How the Autumn Budget 2021 will affect your financial planning

Autumn Budget financial planning

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Now the dust has settled on the Autumn budget I have been able to reflect on how it might affect your ongoing financial planning.

In reality this year’s Autumn budget announcement actually started in September when the Prime Minister announced the health and social care levy and the change for one year in the triple lock for State Pensions.

The Triple Lock

The triple lock will increase by 3.1% in 2022/23 in line with the Consumer Price Index (as measured at the end of September 2021) and not the national average wage increase.

If you are on a full State Pension (35 years of contributions) this is a rise of £288.60 from £9,339.20 to £9,627.80 a year. The State Pension is paid tax free, but it is taxable if your total income is higher than your personal tax allowances which start at £12,570.

Read more about the Triple Lock in my previous article here.

Health and Social Care Levy

The health and social care levy has a far wider effect on what working people will earn as it will effectively increase National Insurance contributions for employers and employees.

  • National Insurance Rates will rise by 1.25% percentage points for employers and employees earning over £8,840
  • National Insurance Rates will rise by 1.25% percentage points on classes 1 and 4 for the self-employed earning over £9,568

There is no National Insurance payable on Pension income, so if you are already retired this won’t affect you.

Read more about the Health and Social Care Levy in my previous article here.

Personal tax rates

We already knew from previous announcements that the personal tax rates are frozen until 5 April 2026. This means that most retired people will pay the same amount of tax next year assuming their income remains the same. Due to the NI / Health and Social Care Levy above the majority of working people will see an increase, depending on their salary.

Child benefit rates and levies are unchanged as are all the income tax brackets.

Taxation of dividends

The Chancellor announced an increase in dividend tax which will hit investors as well as company owners.

If you run your own business and pay yourself dividends this will affect you, as well as those holding investments outside of stocks and shares ISAs.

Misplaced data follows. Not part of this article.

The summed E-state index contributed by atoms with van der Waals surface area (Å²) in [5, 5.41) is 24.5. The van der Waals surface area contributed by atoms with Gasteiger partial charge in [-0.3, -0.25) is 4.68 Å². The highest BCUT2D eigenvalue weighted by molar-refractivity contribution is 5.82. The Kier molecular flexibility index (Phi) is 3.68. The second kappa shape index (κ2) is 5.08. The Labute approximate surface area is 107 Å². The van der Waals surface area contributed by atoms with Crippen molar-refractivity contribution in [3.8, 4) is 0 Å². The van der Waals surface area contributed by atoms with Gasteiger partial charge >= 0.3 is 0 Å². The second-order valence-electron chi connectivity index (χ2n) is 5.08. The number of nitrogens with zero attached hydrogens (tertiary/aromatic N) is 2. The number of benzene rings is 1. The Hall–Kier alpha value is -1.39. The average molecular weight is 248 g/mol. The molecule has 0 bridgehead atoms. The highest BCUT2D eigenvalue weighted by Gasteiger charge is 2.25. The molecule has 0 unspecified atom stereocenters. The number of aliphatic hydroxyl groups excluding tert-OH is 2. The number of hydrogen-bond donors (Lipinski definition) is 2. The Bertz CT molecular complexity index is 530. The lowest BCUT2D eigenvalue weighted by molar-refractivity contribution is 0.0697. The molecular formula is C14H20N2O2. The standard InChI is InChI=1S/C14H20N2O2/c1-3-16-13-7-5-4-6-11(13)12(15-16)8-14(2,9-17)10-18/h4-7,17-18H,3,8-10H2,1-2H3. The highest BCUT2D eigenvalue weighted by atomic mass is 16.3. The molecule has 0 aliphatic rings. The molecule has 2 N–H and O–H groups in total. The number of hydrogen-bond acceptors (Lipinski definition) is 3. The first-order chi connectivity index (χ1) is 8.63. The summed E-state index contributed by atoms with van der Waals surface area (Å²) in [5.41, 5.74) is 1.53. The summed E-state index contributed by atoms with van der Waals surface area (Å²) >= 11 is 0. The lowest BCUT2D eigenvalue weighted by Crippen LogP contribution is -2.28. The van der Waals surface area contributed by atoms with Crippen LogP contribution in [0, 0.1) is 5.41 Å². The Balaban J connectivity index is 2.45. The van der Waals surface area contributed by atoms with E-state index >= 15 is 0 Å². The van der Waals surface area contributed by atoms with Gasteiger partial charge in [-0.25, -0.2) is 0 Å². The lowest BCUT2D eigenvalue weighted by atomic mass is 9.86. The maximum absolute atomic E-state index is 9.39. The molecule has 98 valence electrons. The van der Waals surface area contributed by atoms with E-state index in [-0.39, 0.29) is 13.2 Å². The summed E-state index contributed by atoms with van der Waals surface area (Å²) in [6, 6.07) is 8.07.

How much tax you will pay will depend on the dividends you earn from your portfolios.

  • Dividend tax rates on profits from share ownership will increase by 1.25%
  • The £2,000 dividend allowance will remain
  • The rate for Basic Rate Basic Rate Taxpayers will rise from 7.5% to 8.75%
  • The rate for Higher Rate Taxpayers will rise from 32.5% to 33.75%
  • The rate for Additional Rate Taxpayers will rise from 38.1% to 39.35%

We often see markets jump or fall significantly as a reaction to budget announcements after which they tend to settle down, however I am pleased to report they have remained fairly flat. This means that fund values have remained largely consistent.

As part of your financial planning we are always aiming to keep costs down and one of the best ways of doing this is to invest in tax efficient investments such as ISAs (£20,000 per annum) and Pensions as they offer some of the best tax breaks.

Personal Finance tax changes

This budget was light on personal finance announcements other than the living wage has risen from £8.91 to £9.50 per hour and anyone on Universal Credit will see an 8% reduction taper from 63p to 55p in every pound that they lose for working.

If you are a person that looks forward to fizzy Friday every week the cost of many alcoholic drinks is set to fall in an overhaul of alcohol duty based on the strength of each drink. I recently learnt that the government only started taxing alcohol in 1643 to pay for the civil war.

We all enjoy our holidays and it was announced that a change to Air Passenger Duty from April 2023 will see the cost of short haul flights reduce (Spain and Greece for example) with long haul flights over 5,500 miles to be more expensive. Fuel prices are currently at an 8 year high meaning that an anticipated rise in fuel duty was scraped. Missing from the budget was any mention of the steadily increasing energy bills. The Chancellor announced greater funding for electric car charging and train, tram, bus and cycle projects in England’s city regions.

There were no changes to pension tax relief or capital gains tax rates or allowances which is good news for your financial planning, so keeping making use of those allowances if you can.

If you have any questions about the impact of the Autumn Budget on your financial planning please get in touch with your Financial Adviser.

This content is for information purposes and should not be treated as advice. The value of an investment and the income from it could go down as well as up. You may not get back what you invest. Past performance is not a reliable indicator of future performance. The tax treatment depends on your individual circumstances and may be subject to change in future. All rates of tax and tax reliefs are based upon our current understanding of them but may be subject to change in the future. We recommend you seek competent professional advice before taking any action. The Financial Conduct Authority does not regulate tax advice.

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